Guide to Sustainable Paint Options

guide-to-sustainable-paint-options.jpgPainters have no shortage of traffic paint options when it’s time to repaint roads, parking lots, and other paved surfaces. With sustainability making its way into the public conscious, organizations and municipalities are looking for more sustainable paint options than traditional solvent or waterborne traffic paints. Fortunately, there are a number of unbiased metrics and authorities organizations and contractors can turn to in identifying the most eco-friendly product for their projects.

Low VOC Traffic Paints

The most common indicator of a traffic paint’s environmental impact is its volatile organic compound (VOC) content. VOCs in traffic and zone marking paints present human health risks and negative environmental impacts, including emitting smog-producing compounds. Solvents used in most traditional traffic paints are a major source of VOCs and known to cause cancer and/or reproductive toxicity. Safer solvent-based traffic paints typically contain acetone, a comparatively less toxic solvent. VOC content in traffic paint is now regulated at the federal, state, and local levels. The Federal government set a 150 grams per liter limit on VOCs in traffic paint. The South Coast Air Quality Management District (SCAQMD) in southern California operates under the most stringent VOC regulations at 100 g/l. Other jurisdictions look to SCAQMD for leadership in environmental regulation. Specifying SCAQMD compliant traffic paint on your project is a good first step in ensuring sustainable traffic and zone marking products.

Faced with rising environmental concerns and increased regulations, traffic paint manufacturers have shifted to waterborne or exempt solvents in their traffic paint formulations. Initially, contractors and applicators were worried lowering VOC content would take the “good stuff” out of traffic paint. Fortunately, low VOC solvent and waterborne paints perform as well if not better than most traditional products.

MPI Green Performance Standard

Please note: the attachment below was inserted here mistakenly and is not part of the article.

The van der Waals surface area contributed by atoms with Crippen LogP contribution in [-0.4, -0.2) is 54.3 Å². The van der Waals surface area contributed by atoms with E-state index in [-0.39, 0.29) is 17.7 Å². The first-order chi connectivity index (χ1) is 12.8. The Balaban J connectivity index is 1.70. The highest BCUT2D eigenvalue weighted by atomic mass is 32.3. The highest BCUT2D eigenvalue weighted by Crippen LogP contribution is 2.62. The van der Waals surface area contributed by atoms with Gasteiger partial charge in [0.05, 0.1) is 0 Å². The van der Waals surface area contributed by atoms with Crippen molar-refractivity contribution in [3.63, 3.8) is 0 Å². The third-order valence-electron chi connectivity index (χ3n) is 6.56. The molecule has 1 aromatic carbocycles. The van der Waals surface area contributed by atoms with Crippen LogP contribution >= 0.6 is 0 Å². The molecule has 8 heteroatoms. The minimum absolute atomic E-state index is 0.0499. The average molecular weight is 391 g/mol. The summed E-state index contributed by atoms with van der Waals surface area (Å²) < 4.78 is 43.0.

The Master Painters Institute (MPI) certifies sustainable traffic paint under its Green Performance Standards (GPS 1 and 2). MPI’s certification criteria includes prohibitions on chemical components (toluene, lead, and ethyl benzene among others), VOC limits, and minimum performance requirements. To date, over 40 traffic paint products have been certified under GPS 1 and 2 standards. Most of these products have less than 100 g/l VOCs. Some of the products also meet TT-P-1952E federal standards for waterborne traffic and airfield marking paints and are fit for use on highways, roads, and airfield runways.

USDA BioPreferred Program

For organizations looking to take their sustainability initiatives to the next level, the United States Department of Agriculture’s BioPreferred Program is a good place to start. Created by the 2002 Farm Bill and expanded under the 2014 Farm Bill, this program was implemented to reduce U.S. reliance on petroleum and drive demand for biobased products made from renewable agricultural resources. Traffic paint manufacturers took note, and formulated new sustainable traffic paints with high biobased content. One USDA Certified Biobased Traffic Paint, BioStripe, is specified in VOC restrictive parking lots for a major retailer due to its exceptional durability and colorfastness.

Is it time to restripe your roads or parking lot? Look to these resources to ensure you’re using a sustainable paint!

Will sustainable parking lot paint hold up?

Posted on Nov 20, 2017 9:04:00 AM by Chris Hren in Eco-Friendly Products

Chris Hren

Written by Chris Hren

Chris Hren is the Market Specialist for BioStripe®. After graduating Cum Laude from Case Western Reserve University School of Law with a focus on corporate and environmental law, Chris joined BioStripe® to work with customers to offer solutions to their sustainability challenges. In his spare time, he enjoys Cleveland sports, traveling, and spending time with his friends and family.

solutons to sustainability challenges
How does sustainable parking lot paint hold up?